I speak to Joe Vanlangenberg often and never fail to be amazed by the fact that there is hardly a single Vocalist, Male or Female, Group, Band, or Music Conglomeration that Joe isn’t familiar with. This particular article goes back to the days of Donavan Andree, Entrepreneur Extraordinaire, in old Ceylon, as we knew it. I have just received this very interesting e’mail from another friend in Melbourne, named Prasanna Mendis, and feel proud and privileged to present it to all Lankans & especially to more than 20.000 members of eLanka, the reason being, “Memories are made of this”
Here it is, folks. “Lifeblood Of Sri Lanka’s Music Industry,
Remembering Performers, Past & Present”
Desmond Kelly –
The ‘Star of eLanka’
REMEMBERING PERFORMERS, PAST & PRESENT –
BY JOE VAN LANGENBERG
Walking down the musical corridors, while turning back the pages of time, it’s amazing to listen to melodious sounds of bygone eras, resonating through the nooks and crannies of its sacred precincts.
From the outset, it needs to be pointed out, that names of musicians stipulated below, have been listed in no particular order of importance. Any other names omitted, have been unintentional and is in no way meant to either upstage, or marginalize any performer. Every artiste, regardless of his or her experience, is the lifeblood of the industry.
Over the passing decades, there have been quite a few, who have gone that extra mile, to nurture and promote our music industry. Rest assured, their efforts haven’t gone unnoticed.
Nevertheless, there was one gentleman who outshone everyone else; one whose name has been written in letters of gold. Fondly and gratefully remembered even today, was showman beyond compare, Donovan Andree.
The spectacular “Three clubs” owned by Mr. Andree, was located in the heart of Bambalapitiya. Initially a gaming centre, it was later turned into a virtual mecca for gifted musicians, endeavouring to make it to the big time.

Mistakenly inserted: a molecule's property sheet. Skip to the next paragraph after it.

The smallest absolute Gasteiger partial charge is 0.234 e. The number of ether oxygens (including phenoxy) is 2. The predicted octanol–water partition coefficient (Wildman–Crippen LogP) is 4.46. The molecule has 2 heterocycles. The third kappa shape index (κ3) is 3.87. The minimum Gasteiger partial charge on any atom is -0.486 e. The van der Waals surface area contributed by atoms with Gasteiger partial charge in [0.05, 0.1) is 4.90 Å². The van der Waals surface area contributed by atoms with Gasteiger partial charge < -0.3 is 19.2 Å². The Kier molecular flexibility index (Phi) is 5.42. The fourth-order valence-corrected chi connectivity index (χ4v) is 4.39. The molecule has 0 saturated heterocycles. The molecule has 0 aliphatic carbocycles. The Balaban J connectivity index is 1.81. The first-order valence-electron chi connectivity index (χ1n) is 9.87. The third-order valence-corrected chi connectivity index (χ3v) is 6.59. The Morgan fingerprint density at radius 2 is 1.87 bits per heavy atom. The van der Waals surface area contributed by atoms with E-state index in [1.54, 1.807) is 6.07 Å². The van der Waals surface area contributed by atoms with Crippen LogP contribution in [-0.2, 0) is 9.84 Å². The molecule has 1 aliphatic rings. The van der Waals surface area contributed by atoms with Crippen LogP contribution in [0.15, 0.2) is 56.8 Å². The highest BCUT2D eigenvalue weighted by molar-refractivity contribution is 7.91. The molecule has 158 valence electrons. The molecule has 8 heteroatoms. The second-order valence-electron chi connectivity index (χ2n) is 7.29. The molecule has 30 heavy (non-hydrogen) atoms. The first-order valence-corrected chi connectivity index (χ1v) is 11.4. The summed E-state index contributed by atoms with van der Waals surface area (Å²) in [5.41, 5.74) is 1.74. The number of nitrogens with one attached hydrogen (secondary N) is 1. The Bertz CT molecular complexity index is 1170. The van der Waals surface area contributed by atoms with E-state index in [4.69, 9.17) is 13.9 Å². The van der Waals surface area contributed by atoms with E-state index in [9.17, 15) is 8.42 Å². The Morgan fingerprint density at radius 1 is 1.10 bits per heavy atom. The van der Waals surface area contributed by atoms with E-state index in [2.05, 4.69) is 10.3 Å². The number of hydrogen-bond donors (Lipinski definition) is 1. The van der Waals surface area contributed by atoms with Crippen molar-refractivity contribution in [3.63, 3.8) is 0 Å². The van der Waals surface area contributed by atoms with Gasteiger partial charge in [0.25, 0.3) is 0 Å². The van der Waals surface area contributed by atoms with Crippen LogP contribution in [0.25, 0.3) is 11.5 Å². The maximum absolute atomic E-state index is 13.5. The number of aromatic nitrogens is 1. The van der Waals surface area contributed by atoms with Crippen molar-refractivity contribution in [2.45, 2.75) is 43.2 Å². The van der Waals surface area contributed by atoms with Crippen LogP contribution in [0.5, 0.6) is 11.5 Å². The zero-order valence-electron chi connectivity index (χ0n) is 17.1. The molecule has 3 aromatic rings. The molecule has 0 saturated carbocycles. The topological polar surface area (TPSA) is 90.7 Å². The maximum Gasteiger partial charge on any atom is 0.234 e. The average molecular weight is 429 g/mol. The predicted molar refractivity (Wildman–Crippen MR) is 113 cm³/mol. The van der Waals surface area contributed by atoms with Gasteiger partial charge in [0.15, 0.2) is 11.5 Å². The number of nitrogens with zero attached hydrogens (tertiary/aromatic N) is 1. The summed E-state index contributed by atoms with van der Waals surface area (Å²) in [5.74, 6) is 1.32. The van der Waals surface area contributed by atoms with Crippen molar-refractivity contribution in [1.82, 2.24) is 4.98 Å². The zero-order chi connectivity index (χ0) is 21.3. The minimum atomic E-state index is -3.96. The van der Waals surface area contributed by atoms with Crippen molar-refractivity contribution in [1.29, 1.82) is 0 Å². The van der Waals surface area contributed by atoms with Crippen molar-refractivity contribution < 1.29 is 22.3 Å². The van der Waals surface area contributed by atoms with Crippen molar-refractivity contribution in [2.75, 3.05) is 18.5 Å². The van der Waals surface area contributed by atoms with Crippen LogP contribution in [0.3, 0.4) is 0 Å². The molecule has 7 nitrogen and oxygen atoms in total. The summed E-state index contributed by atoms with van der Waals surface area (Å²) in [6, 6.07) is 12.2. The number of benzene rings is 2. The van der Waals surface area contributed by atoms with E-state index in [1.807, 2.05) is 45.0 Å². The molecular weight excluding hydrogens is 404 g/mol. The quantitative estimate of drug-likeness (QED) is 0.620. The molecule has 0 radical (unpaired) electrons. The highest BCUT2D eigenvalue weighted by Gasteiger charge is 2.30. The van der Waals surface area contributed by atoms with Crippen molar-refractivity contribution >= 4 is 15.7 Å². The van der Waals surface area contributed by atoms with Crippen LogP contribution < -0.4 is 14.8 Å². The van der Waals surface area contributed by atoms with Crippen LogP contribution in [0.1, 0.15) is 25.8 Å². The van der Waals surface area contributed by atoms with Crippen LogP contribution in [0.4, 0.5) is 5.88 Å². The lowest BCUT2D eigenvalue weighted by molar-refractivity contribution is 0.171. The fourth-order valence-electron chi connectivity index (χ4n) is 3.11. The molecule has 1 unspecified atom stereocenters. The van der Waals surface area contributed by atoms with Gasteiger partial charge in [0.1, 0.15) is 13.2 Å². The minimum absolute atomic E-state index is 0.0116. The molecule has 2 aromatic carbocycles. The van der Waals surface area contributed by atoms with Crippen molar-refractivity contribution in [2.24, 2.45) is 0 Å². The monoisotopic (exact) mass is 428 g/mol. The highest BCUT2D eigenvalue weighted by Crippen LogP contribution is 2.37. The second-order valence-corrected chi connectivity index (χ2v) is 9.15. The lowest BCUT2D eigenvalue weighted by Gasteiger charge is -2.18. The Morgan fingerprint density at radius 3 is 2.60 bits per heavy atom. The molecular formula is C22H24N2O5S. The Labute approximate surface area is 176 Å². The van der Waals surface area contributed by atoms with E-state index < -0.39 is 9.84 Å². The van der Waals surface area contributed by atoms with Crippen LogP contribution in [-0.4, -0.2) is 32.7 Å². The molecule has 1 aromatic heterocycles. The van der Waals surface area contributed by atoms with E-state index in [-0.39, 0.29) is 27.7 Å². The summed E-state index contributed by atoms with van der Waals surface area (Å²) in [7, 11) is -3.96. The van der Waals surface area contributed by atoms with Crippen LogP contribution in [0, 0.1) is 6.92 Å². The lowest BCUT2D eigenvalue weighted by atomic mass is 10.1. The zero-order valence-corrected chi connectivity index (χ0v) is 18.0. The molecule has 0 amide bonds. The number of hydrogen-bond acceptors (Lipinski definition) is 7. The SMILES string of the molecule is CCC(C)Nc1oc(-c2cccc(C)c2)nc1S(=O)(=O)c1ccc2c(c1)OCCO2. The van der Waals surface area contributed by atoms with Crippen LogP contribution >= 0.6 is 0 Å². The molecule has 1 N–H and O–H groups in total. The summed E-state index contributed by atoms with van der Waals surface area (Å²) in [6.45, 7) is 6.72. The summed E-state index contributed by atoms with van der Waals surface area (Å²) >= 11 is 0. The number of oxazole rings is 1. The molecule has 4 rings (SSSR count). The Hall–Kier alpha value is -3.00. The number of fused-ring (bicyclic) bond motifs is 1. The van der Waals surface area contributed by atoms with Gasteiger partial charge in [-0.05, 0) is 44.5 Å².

Donovan, been one to spot talent, wasted no time snapping up artistes such as Clifford “Cliff” Foenander, Bill Forbes, Desmond “Des” Kelly and Dallas Achilles, to name just four. They were young, fresh-faced and ready to go; just what the Great Man required. And the rest as they say is history.
Cliff Foenander became the frontman for the “Echoes”, an Indonesian-based group, which dominated international charts, in the teeth of stiff competition from brothers Rudy & Rein, of “Blue Diamonds” fame.
This was during the young and carefree days of the heady sixties, when Sri Lanka’s music industry was in its somewhat infant stages.
Former petrol pump attendant Bill Forbes rose to stardom with “Acha England” a deliriously pulsating hit about English beer and Yorkshire pudding. In a relatively spot-on South Asian accent, it is a number which still titillates the musical taste buds of many, even in this day and age.
“Believe in me” and “God’s little acre”, were two more of Bill’s, receiving ticks of approval.
Desmond “Des” Kelly of “Dreamworld” fame, was yet another who owed his success to Mr. Andree. The navy lad, who through sheer guts and determination, rose to the pinnacle of success, continues to shine, offering advice to many, holding him in the highest esteem.
In addition to being a versatile singer who has collaborated with the cream of the crop, Des is a competent instrumentalist.